Culinary Diversity Defines the Traditions

With seven nations ruling the U.S. Virgin Islands throughout its rich and colorful history, it should come as no surprise that the islands’ cultural diversity is perhaps most authentically reflected in its cuisine. The islands’ multi-national population results in a striking compilation of culinary styles. Whatever their inclination — Italian, Irish, West Indian, Caribbean, Japanese, even German – visitors to the U.S. Virgin Islands will find cuisine masterfully prepared by chefs whose training runs the gamut from top-notch culinary schools to the self-taught. A trip to the U.S. Virgin Islands would be incomplete without sampling the islands’ traditional cuisine, its flavors and textures dating back to 19th century slave-trading days. Among the intriguingly-termed dishes that comprise dozens of local menus are kallaloo (a stew of okra, local greens, meat, seafood and spices), fungi (a cornmeal polenta-like dish), Johnny cake (a deep-fried unleavened bread) and patés (a spicy meat-filled fried pastry).

A Bounty of Indigenous Ingredients

Naturally, seafood is a staple on island menus and there are dozens of restaurants that specialize in preparing the islands’ fresh catch. On any given day, wahoo, grouper, snapper, tuna, Caribbean lobster, mahi mahi and conch find their way onto the menus of both award-winning hotel dining rooms and local “mom and pop” restaurants. Likewise, the islands’ abundant produce features a unique array of desserts, including coconut and guava tarts, sweet potato pudding, soursop ice cream and local rum cake and delectable rum balls.

Beverages also take on a tropical twist. A local favorite, maubi is made of the bark of a maubi tree, fermented with ginger root, yeast and herbs. For non-drinkers, ginger beer, soursop juice, papaya punch and bush (herbal) tea are islanders’ preferred drinks.

Resourceful chefs and restaurateurs, however, don’t rely solely on indigenous ingredients. U.S. laws, language and currency, together with daily air access, ensure that chefs can easily access products and produce from around the world. So impressive wine lists, for example, are commonplace in the U.S. Virgin Islands.

Cozy or Contemporary, A Setting for Every Occasion

Wherever travelers choose to dine, they can be assured settings of stylish charm and sophistication – and in virtually every case, ties are not required. From an outdoor terrace overlooking Cruz Bay in St. John to a centuries-old plantation field house in St. Thomas, restaurant surroundings are wide-ranging and many are visually quite dramatic. Historic townhouses, dock-side bistros, flower-filled courtyards, oceanfront terraces and beachside bungalows co-exist happily, affording visitors a diverse culinary landscape.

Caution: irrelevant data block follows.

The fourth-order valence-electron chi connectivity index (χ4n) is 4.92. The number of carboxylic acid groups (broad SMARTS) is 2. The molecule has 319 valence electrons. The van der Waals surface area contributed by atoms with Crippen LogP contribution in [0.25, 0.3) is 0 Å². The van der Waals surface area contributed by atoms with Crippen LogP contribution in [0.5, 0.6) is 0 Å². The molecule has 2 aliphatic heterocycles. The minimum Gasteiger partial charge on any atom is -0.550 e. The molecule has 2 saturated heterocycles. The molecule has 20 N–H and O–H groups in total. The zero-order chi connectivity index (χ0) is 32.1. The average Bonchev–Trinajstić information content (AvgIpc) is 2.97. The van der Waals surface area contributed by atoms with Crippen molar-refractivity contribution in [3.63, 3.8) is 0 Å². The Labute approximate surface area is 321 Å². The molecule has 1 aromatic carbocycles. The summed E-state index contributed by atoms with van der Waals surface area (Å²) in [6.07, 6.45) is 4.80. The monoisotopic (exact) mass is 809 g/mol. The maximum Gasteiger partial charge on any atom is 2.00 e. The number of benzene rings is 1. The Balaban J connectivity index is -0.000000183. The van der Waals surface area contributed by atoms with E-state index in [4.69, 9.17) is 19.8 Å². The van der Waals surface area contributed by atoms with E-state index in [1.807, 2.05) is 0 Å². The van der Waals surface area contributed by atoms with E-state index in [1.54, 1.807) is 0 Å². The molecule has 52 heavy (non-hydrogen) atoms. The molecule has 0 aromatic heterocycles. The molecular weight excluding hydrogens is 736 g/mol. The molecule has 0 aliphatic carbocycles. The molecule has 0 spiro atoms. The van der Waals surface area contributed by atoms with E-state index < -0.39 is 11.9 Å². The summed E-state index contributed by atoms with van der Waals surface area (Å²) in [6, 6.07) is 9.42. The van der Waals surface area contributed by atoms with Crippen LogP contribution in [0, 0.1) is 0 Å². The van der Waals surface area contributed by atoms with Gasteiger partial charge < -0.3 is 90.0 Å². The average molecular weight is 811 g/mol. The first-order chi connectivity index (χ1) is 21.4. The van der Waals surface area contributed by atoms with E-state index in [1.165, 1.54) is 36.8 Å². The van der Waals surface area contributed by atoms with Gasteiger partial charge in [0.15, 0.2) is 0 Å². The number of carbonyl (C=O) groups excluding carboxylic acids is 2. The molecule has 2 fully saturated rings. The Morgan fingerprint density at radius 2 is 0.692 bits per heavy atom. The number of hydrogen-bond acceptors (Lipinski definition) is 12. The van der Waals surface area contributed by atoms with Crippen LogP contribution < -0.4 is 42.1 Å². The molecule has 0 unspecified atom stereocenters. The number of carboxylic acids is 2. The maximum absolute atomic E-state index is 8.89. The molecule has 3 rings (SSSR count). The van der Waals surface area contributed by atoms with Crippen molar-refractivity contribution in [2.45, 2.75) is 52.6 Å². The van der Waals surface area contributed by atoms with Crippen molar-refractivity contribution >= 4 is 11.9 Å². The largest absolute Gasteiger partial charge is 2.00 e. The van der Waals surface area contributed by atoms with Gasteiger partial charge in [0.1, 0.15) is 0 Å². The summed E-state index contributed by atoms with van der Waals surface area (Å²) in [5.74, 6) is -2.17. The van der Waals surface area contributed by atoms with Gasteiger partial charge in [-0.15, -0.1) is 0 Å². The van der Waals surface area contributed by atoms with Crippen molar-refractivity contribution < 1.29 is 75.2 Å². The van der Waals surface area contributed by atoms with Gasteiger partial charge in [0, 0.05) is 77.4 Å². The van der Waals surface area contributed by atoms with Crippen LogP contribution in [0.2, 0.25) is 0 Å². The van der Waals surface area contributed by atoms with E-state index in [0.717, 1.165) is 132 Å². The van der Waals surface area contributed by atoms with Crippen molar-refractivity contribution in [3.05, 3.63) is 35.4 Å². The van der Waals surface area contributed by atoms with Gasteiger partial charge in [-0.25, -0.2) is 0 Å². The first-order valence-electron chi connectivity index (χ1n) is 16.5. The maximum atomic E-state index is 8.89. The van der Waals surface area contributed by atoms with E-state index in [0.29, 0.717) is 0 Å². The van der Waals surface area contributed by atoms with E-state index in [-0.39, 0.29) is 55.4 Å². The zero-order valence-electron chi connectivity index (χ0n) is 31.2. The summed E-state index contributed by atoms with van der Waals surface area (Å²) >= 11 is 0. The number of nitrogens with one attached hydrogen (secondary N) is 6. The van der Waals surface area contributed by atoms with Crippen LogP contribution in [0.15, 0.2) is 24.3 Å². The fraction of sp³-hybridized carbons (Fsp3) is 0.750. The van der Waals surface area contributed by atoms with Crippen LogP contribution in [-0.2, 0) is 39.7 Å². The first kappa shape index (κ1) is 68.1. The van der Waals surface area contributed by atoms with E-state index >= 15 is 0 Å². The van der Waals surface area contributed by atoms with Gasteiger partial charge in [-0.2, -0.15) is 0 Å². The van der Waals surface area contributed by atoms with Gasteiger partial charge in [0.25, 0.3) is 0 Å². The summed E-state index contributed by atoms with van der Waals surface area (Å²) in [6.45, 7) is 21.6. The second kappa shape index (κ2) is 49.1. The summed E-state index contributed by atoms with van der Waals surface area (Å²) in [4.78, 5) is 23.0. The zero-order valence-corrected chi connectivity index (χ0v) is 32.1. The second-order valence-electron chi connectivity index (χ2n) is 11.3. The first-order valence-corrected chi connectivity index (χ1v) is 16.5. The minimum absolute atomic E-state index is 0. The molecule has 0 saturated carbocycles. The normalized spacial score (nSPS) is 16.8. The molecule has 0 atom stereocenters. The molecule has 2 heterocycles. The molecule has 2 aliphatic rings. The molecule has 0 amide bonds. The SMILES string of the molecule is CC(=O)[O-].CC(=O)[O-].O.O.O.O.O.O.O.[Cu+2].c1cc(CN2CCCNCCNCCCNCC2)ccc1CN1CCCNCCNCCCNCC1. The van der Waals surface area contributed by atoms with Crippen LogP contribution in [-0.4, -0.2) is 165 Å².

On St. Croix, visitors can dine in a historic townhouse in the heart of Christiansted, a cozy bistro in Frederiksted or any number of breezy and informal restaurants, enjoying everything from Thai-Mexican-Caribbean fusion to traditional French and Northern Italian.

Cruz Bay is “culinary central” on St. John and local eateries serve everything from Caribbean to Mediterranean cuisine, as well as authentic Italian and Euro-Asian fare.

St. Thomas, the most cosmopolitan of the U.S. Virgin Islands, boasts the highest concentration of restaurants; literally dozens of fine dining establishments, casual cafes and food carts line the streets Charlotte Amalie and the surrounding area. Caribbean, Continental, French, Pacific Rim, Thai, Japanese, East Indian, Spanish and Southwestern cuisine are among the assorted culinary choices.


In a destination that inspires such culinary complexity, it’s no surprise that many ingredients are island-made. St. Croix is home to Cruzan Rum Distillery, which has been manufacturing rum since the 1600s when the island was known for its thriving sugarcane industry. Centuries later, rain water and molasses are still the key ingredients used to produce this now world-famous island export. Today, Cruzan factory tours are a highlight of any visit but, for those on a tight schedule, Cruzan Rum may be sampled at tasting bars in liquor shops throughout the territory.

St. Croix also is home to Ft. Christian Pub, the only microbrewery in the Virgin Islands.

Festivals Celebrate Culinary Traditions

Throughout the year, festivals and fairs showcase the islands’ traditional cuisine in some way. The annual St. Croix Agriculture Fair held every February includes food demonstrations and competitions, as well as dancing, music and entertainment. St. Croix’s Crucian Christmas Festival in December is also a popular food fairs, as is the month-long St. John Festival in June. On St. Thomas, the Texas Society’s Chili Cook-Off in September brings visitors and locals together for an annual chili-tasting contest that is so popular it has spawned a similar festival in St. Croix. And St. Thomas’ Agriculture Fair in November features fresh produce, home-grown herbs and local dishes.

For more information about the United States Virgin Islands, call 800-372-USVI (8784) or go to When traveling to the U.S. Virgin Islands, U.S. citizens enjoy all the conveniences of domestic travel—including on-line check-in—making travel to the U.S. Virgin Islands easier than ever. As a United States Territory, travel to the U.S. Virgin Islands does not require a passport from U.S. citizens arriving from Puerto Rico or the U.S. mainland. Entry requirements for non-U.S. citizens are the same as for entering the United States from any foreign destination. Upon departure, a passport is required for all but U.S. citizens. Follow us on Twitter (@USVImockojumbie) and become a fan on Facebook (